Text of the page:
The new motor lifeboat had to be self-righting and self-bailing, and able to operate successfully in coastal waters under unusually severe weather and sea conditions. It had to be able to negotiate large breaking surf and run into large seas without excessive pounding. It had to have increased power and speed, with a full-speed range of 150 miles, and twin-screw propulsion to provide greater reliability and improved handling. Improved rescue and towing capability, protected accommodations for survivors and crew, and more efficient, safer working areas were also called for. Structurally, the outer hull was to be of corrosion-resistant, welded Corten steel for greater strength, and the superstructure was constructed of marine-grade aluminum. It was designed to operate in light ice, and survive accidental groundings as well as the hard use of working in severe weather, heavy seas and surf. Similar to the 40’ motor lifeboat prototype, the steering station was located amidships, but included an integrated steering and engine control console, special clamped compass and remote-controlled electronic equipment including a 100-mile range radio transceiver, direction finder, depth sounder and radar.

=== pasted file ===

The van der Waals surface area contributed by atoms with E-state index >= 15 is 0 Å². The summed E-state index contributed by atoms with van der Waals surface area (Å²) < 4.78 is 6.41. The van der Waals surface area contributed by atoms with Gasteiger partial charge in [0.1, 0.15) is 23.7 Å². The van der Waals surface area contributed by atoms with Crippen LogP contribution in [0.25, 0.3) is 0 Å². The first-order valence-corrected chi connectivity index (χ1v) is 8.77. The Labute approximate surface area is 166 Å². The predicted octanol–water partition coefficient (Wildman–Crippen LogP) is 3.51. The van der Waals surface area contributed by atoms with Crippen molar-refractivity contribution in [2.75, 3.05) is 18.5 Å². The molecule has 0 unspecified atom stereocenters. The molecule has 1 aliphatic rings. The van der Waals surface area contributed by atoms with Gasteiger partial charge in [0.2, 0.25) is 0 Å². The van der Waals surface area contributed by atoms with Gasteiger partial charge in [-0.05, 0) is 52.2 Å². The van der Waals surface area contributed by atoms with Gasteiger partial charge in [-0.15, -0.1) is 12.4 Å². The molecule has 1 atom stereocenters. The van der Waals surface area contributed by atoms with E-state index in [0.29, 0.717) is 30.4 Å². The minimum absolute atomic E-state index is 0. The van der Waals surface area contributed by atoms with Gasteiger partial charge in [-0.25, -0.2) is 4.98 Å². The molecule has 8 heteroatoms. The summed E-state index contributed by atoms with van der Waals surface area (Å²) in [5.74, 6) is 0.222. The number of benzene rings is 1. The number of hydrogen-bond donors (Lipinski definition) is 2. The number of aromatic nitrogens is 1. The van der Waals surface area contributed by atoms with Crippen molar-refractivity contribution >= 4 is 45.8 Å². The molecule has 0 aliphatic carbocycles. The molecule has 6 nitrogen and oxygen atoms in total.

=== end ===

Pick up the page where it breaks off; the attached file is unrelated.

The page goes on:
One individual whose involvement and efforts were key to the ultimate success of the 44’ MLB design was (then) Lieutentant Commander Robert Witter of the Coast Guard. A 1951 graduate of the Coast Guard Academy, he had completed a Masters degree in naval architecture and marine engineering from the Massachusetts Institute of Technology in 1958 prior to his assignment to the 44’ MLB project. His combination of practical shipboard engineering experience plus academic training, along with the design input he solicited from experienced Coast Guard lifeboat coxswains, served him well and were key factors in the successful completion of the lifeboat’s design. LCDR Witter’s involvement is notably reminiscent of that of CAPT Charles McLellan of the Revenue Cutter Service in the design of the Service’s first motorized lifeboats, the 34’ and 36’ types in the beginning of the 20th Century, and demonstrates the positive contribution that some of the Service’s officer corps have had in the development of coastal rescue craft designs.